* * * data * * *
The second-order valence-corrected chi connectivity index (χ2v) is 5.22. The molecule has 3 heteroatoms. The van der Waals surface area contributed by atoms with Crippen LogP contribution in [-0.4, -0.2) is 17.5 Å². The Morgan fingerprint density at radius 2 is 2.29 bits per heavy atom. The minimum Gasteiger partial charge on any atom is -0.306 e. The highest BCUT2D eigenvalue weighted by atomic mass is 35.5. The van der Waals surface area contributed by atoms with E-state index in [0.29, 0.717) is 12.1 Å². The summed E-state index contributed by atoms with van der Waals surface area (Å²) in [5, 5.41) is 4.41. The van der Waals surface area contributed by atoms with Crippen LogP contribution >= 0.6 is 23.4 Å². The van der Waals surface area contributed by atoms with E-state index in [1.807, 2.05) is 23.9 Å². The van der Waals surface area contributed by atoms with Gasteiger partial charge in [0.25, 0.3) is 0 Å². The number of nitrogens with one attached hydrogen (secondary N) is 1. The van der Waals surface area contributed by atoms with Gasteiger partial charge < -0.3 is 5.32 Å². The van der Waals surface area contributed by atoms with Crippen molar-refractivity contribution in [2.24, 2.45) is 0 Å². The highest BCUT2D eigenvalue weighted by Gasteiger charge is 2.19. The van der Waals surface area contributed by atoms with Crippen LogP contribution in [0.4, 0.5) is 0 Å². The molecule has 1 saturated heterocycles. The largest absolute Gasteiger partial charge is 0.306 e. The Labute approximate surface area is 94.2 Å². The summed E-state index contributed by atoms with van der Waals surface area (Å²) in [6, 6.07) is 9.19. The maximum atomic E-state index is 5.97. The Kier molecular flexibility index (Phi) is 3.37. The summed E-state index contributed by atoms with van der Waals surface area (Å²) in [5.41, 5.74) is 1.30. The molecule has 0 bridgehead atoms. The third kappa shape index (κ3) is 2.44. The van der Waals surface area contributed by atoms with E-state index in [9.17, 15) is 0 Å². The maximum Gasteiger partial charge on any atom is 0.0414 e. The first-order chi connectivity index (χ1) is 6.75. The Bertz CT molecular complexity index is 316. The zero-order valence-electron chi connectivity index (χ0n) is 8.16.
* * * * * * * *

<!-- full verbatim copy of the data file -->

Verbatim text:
The second-order valence-corrected chi connectivity index (χ2v) is 5.22. The molecule has 3 heteroatoms. The van der Waals surface area contributed by atoms with Crippen LogP contribution in [-0.4, -0.2) is 17.5 Å². The Morgan fingerprint density at radius 2 is 2.29 bits per heavy atom. The minimum Gasteiger partial charge on any atom is -0.306 e. The highest BCUT2D eigenvalue weighted by atomic mass is 35.5. The van der Waals surface area contributed by atoms with E-state index in [0.29, 0.717) is 12.1 Å². The summed E-state index contributed by atoms with van der Waals surface area (Å²) in [5, 5.41) is 4.41. The van der Waals surface area contributed by atoms with Crippen LogP contribution >= 0.6 is 23.4 Å². The van der Waals surface area contributed by atoms with E-state index in [1.807, 2.05) is 23.9 Å². The van der Waals surface area contributed by atoms with Gasteiger partial charge in [0.25, 0.3) is 0 Å². The number of nitrogens with one attached hydrogen (secondary N) is 1. The van der Waals surface area contributed by atoms with Gasteiger partial charge < -0.3 is 5.32 Å². The van der Waals surface area contributed by atoms with Crippen molar-refractivity contribution in [2.24, 2.45) is 0 Å². The highest BCUT2D eigenvalue weighted by Gasteiger charge is 2.19. The van der Waals surface area contributed by atoms with Crippen LogP contribution in [0.4, 0.5) is 0 Å². The molecule has 1 saturated heterocycles. The largest absolute Gasteiger partial charge is 0.306 e. The Labute approximate surface area is 94.2 Å². The summed E-state index contributed by atoms with van der Waals surface area (Å²) in [6, 6.07) is 9.19. The maximum atomic E-state index is 5.97. The Kier molecular flexibility index (Phi) is 3.37. The summed E-state index contributed by atoms with van der Waals surface area (Å²) in [5.41, 5.74) is 1.30. The molecule has 0 bridgehead atoms. The third kappa shape index (κ3) is 2.44. The van der Waals surface area contributed by atoms with E-state index in [9.17, 15) is 0 Å². The maximum Gasteiger partial charge on any atom is 0.0414 e. The first-order chi connectivity index (χ1) is 6.75. The Bertz CT molecular complexity index is 316. The zero-order valence-electron chi connectivity index (χ0n) is 8.16.